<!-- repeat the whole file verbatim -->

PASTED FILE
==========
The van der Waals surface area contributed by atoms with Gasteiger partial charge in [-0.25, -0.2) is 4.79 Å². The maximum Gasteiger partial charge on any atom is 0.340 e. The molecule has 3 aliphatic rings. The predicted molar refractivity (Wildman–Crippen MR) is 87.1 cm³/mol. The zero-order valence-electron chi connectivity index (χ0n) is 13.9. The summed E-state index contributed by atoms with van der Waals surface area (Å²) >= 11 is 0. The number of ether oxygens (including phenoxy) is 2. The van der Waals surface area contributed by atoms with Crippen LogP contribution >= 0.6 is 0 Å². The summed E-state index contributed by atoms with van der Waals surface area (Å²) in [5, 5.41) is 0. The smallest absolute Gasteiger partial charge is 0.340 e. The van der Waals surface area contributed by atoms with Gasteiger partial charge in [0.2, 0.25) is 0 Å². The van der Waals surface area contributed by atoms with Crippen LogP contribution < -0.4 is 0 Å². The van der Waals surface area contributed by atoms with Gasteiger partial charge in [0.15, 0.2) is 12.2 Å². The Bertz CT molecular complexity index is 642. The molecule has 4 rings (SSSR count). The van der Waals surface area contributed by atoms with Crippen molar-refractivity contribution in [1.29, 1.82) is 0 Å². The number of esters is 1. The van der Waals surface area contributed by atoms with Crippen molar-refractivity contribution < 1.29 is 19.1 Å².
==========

The van der Waals surface area contributed by atoms with Gasteiger partial charge in [-0.25, -0.2) is 4.79 Å². The maximum Gasteiger partial charge on any atom is 0.340 e. The molecule has 3 aliphatic rings. The predicted molar refractivity (Wildman–Crippen MR) is 87.1 cm³/mol. The zero-order valence-electron chi connectivity index (χ0n) is 13.9. The summed E-state index contributed by atoms with van der Waals surface area (Å²) >= 11 is 0. The number of ether oxygens (including phenoxy) is 2. The van der Waals surface area contributed by atoms with Crippen LogP contribution >= 0.6 is 0 Å². The summed E-state index contributed by atoms with van der Waals surface area (Å²) in [5, 5.41) is 0. The smallest absolute Gasteiger partial charge is 0.340 e. The van der Waals surface area contributed by atoms with Gasteiger partial charge in [0.2, 0.25) is 0 Å². The van der Waals surface area contributed by atoms with Crippen LogP contribution < -0.4 is 0 Å². The van der Waals surface area contributed by atoms with Gasteiger partial charge in [0.15, 0.2) is 12.2 Å². The Bertz CT molecular complexity index is 642. The molecule has 4 rings (SSSR count). The van der Waals surface area contributed by atoms with Crippen molar-refractivity contribution in [1.29, 1.82) is 0 Å². The number of esters is 1. The van der Waals surface area contributed by atoms with Crippen molar-refractivity contribution < 1.29 is 19.1 Å².